Lactoferrin is a natural multifunctional protein known to have antitumor, antimicrobial, and anti-inflammatory activity. Apart from its antimicrobial effects, lactoferrin is known to boost the immune response by enhancing antioxidants. Lactoferrin exists in various forms depending on its iron saturation. The present study was done to observe the effect of lactoferrin, isolated from bovine and buffalo colostrum, on red blood cells (RBCs) and macrophages (human monocytic cell line-derived macrophages THP1 cells).
Lactoferrin obtained from both species and in different iron saturation forms were used in the present study, and treatment of host cells were given with different forms of lactoferrin at different concentrations. These treated host cells were used for various studies, including morphometric analysis, viability by MTT assay, survivin gene expression, production of reactive oxygen species, phagocytic properties, invasion assay, and Toll-like receptor-4, Toll-like receptor-9, and MDR1 expression, to investigate the interaction between lactoferrin and host cells and the possible mechanism of action with regard to parasitic infections.
The mechanism of interaction between host cells and lactoferrin have shown various aspects of gene expression and cellular activity depending on the degree of iron saturation of lactoferrin. A significant increase (P<0.05) in production of reactive oxygen species, phagocytic activity, and Toll-like receptor expression was observed in host cells incubated with iron-saturated lactoferrin when compared with an untreated control group. However, there was no significant (P>0.05) change in percentage viability in the different groups of host cells treated, and no downregulation of survivin gene expression was found at 48 hours post-incubation. Upregulation of the Toll-like receptor and downregulation of the P-gp gene confirmed the immunomodulatory potential of lactoferrin protein.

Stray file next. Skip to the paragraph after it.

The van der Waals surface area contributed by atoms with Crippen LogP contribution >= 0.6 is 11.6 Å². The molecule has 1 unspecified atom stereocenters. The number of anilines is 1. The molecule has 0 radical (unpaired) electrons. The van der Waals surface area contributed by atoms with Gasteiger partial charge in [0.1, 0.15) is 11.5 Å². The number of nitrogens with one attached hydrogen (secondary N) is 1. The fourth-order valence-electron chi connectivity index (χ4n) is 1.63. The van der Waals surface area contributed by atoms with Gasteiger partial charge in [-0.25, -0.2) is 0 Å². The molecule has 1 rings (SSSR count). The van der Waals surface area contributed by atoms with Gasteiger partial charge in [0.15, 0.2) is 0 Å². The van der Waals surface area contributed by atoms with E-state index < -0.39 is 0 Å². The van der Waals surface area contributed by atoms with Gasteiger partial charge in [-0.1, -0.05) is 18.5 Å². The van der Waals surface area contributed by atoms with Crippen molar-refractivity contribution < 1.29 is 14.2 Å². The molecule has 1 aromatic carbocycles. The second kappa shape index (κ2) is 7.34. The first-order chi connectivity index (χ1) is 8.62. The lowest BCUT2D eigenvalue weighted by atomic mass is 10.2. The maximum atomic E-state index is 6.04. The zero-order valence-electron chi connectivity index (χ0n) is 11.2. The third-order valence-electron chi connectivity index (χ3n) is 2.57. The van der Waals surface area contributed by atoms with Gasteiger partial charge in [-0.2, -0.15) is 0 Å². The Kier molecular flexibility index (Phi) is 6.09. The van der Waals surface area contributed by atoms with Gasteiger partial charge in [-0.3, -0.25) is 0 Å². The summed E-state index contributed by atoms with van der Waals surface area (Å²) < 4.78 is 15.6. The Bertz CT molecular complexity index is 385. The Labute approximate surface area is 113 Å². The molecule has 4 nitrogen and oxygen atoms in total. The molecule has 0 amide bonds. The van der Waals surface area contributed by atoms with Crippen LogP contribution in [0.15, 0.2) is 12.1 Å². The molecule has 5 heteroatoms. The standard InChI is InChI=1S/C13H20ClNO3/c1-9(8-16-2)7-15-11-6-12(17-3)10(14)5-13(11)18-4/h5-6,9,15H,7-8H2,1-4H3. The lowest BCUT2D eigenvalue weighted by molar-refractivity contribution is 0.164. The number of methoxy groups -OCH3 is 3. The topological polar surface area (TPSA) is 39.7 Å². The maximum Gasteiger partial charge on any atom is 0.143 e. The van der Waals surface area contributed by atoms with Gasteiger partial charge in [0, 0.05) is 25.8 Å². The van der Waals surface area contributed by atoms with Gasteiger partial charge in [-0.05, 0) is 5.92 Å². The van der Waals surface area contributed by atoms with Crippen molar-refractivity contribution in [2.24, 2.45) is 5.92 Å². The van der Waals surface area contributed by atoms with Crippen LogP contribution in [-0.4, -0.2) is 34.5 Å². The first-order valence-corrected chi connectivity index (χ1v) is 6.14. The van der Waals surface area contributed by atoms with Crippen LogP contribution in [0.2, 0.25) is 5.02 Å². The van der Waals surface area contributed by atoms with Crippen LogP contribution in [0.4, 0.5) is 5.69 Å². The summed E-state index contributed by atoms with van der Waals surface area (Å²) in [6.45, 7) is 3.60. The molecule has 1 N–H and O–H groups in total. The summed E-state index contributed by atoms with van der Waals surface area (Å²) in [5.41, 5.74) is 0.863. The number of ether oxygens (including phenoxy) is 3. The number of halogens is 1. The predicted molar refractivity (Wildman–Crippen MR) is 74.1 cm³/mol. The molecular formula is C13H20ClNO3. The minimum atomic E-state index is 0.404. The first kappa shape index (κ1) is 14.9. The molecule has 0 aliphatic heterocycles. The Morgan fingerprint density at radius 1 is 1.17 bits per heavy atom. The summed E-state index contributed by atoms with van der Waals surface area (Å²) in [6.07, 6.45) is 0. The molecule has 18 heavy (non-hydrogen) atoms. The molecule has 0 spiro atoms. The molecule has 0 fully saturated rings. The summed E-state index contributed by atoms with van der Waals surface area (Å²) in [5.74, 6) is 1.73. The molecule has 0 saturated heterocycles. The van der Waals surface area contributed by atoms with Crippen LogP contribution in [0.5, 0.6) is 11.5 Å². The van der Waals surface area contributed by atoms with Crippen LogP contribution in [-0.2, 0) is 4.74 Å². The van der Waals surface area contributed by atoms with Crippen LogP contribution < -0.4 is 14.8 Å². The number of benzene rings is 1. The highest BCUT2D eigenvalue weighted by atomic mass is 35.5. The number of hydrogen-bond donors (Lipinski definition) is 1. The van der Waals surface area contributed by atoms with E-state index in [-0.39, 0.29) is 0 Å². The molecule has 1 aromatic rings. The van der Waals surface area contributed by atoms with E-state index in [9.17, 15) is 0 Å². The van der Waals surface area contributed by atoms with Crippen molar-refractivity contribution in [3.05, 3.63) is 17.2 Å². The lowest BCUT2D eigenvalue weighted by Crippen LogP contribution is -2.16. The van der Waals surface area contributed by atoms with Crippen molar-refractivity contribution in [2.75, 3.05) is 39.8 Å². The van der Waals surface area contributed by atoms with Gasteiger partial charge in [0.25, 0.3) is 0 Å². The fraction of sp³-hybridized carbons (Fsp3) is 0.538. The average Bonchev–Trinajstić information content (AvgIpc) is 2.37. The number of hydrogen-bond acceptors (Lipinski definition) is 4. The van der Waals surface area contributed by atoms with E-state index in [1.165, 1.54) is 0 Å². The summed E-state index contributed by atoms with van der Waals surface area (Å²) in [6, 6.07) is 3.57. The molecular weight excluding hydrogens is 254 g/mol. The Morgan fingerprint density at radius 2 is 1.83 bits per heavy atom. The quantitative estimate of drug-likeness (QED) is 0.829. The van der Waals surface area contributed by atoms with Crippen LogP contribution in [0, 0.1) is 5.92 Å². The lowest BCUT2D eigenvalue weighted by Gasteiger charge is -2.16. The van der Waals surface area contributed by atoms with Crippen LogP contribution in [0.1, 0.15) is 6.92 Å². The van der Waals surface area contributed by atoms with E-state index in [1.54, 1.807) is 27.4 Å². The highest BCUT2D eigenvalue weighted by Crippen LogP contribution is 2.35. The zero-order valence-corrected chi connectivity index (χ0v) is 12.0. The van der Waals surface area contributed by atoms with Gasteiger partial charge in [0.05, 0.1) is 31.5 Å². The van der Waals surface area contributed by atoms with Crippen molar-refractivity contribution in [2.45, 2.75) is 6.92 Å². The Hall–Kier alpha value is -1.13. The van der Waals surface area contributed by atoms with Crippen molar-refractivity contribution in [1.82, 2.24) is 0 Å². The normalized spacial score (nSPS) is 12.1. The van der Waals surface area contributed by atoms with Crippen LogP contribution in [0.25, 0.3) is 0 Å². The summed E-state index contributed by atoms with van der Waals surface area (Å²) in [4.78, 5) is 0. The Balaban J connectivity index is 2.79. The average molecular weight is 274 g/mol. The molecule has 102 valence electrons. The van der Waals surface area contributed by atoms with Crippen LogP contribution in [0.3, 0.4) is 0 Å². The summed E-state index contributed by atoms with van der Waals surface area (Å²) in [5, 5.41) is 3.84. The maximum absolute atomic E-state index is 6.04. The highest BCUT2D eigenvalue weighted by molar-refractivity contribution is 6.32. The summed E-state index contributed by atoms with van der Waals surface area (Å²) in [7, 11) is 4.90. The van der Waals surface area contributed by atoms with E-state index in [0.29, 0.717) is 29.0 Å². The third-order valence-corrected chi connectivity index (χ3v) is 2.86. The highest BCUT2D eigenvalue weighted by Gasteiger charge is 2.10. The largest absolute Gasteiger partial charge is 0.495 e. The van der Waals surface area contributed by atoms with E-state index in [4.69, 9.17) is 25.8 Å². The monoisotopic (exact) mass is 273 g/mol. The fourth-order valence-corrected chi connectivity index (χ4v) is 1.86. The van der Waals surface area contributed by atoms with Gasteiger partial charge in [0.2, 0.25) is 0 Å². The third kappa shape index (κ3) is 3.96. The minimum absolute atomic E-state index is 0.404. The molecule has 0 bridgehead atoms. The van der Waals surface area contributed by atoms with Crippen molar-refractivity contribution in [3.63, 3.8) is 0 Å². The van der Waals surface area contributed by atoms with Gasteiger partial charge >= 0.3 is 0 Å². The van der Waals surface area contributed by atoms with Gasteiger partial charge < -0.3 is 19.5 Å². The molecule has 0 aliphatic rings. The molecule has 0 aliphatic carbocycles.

The present study details the interaction between lactoferrin and parasite host cells, ie, RBCs and macrophages, using various cellular processes and expression studies. The study reveals the possible mechanism of action against various intracellular pathogens such as Toxoplasma, Plasmodium, Leishmania, Trypanosoma, and Mycobacterium. The presence of iron in lactoferrin plays an important role in enhancing the various activities taking place inside these cells. This work provides a lot of information about targeting lactoferrin against many parasitic infections which can rule out the exact pathways for inhibition of diseases caused by intracellular microbes mainly targeting RBCs and macrophages for their survival. Therefore, this initial study can serve as a baseline for further evaluation of the mechanism of action of lactoferrin against parasitic diseases, which is not fully understood to date.